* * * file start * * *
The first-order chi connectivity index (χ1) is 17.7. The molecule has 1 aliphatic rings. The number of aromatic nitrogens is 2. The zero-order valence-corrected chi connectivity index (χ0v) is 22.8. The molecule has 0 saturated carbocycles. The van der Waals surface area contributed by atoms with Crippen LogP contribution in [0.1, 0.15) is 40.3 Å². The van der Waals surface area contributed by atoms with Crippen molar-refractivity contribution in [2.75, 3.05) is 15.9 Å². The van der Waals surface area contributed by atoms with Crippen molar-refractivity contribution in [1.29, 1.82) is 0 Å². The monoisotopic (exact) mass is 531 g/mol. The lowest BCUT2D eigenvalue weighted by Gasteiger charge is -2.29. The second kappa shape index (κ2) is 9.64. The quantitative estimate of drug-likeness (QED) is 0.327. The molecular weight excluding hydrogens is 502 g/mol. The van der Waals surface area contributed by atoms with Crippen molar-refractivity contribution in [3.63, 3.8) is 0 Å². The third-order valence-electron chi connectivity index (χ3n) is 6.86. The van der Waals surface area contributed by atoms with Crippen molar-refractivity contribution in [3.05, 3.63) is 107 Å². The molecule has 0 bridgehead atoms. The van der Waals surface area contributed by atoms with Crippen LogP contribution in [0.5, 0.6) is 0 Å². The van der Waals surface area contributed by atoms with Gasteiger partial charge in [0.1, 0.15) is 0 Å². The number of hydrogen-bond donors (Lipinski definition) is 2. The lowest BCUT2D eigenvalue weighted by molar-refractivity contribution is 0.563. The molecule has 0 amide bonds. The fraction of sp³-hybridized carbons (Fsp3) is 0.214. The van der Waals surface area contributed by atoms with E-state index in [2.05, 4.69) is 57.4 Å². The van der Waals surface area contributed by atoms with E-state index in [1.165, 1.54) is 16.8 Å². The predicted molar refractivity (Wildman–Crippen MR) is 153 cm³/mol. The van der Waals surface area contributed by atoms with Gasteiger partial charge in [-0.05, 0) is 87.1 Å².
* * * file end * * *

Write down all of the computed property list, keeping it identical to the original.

The first-order chi connectivity index (χ1) is 17.7. The molecule has 1 aliphatic rings. The number of aromatic nitrogens is 2. The zero-order valence-corrected chi connectivity index (χ0v) is 22.8. The molecule has 0 saturated carbocycles. The van der Waals surface area contributed by atoms with Crippen LogP contribution in [0.1, 0.15) is 40.3 Å². The van der Waals surface area contributed by atoms with Crippen molar-refractivity contribution in [2.75, 3.05) is 15.9 Å². The van der Waals surface area contributed by atoms with Crippen molar-refractivity contribution in [1.29, 1.82) is 0 Å². The monoisotopic (exact) mass is 531 g/mol. The lowest BCUT2D eigenvalue weighted by Gasteiger charge is -2.29. The second kappa shape index (κ2) is 9.64. The quantitative estimate of drug-likeness (QED) is 0.327. The molecular weight excluding hydrogens is 502 g/mol. The van der Waals surface area contributed by atoms with Crippen molar-refractivity contribution in [3.63, 3.8) is 0 Å². The third-order valence-electron chi connectivity index (χ3n) is 6.86. The van der Waals surface area contributed by atoms with Crippen molar-refractivity contribution in [3.05, 3.63) is 107 Å². The molecule has 0 bridgehead atoms. The van der Waals surface area contributed by atoms with Crippen LogP contribution in [0.5, 0.6) is 0 Å². The van der Waals surface area contributed by atoms with Gasteiger partial charge in [0.1, 0.15) is 0 Å². The number of hydrogen-bond donors (Lipinski definition) is 2. The lowest BCUT2D eigenvalue weighted by molar-refractivity contribution is 0.563. The molecule has 0 amide bonds. The fraction of sp³-hybridized carbons (Fsp3) is 0.214. The van der Waals surface area contributed by atoms with E-state index in [2.05, 4.69) is 57.4 Å². The van der Waals surface area contributed by atoms with E-state index in [1.165, 1.54) is 16.8 Å². The predicted molar refractivity (Wildman–Crippen MR) is 153 cm³/mol. The van der Waals surface area contributed by atoms with Gasteiger partial charge in [-0.05, 0) is 87.1 Å².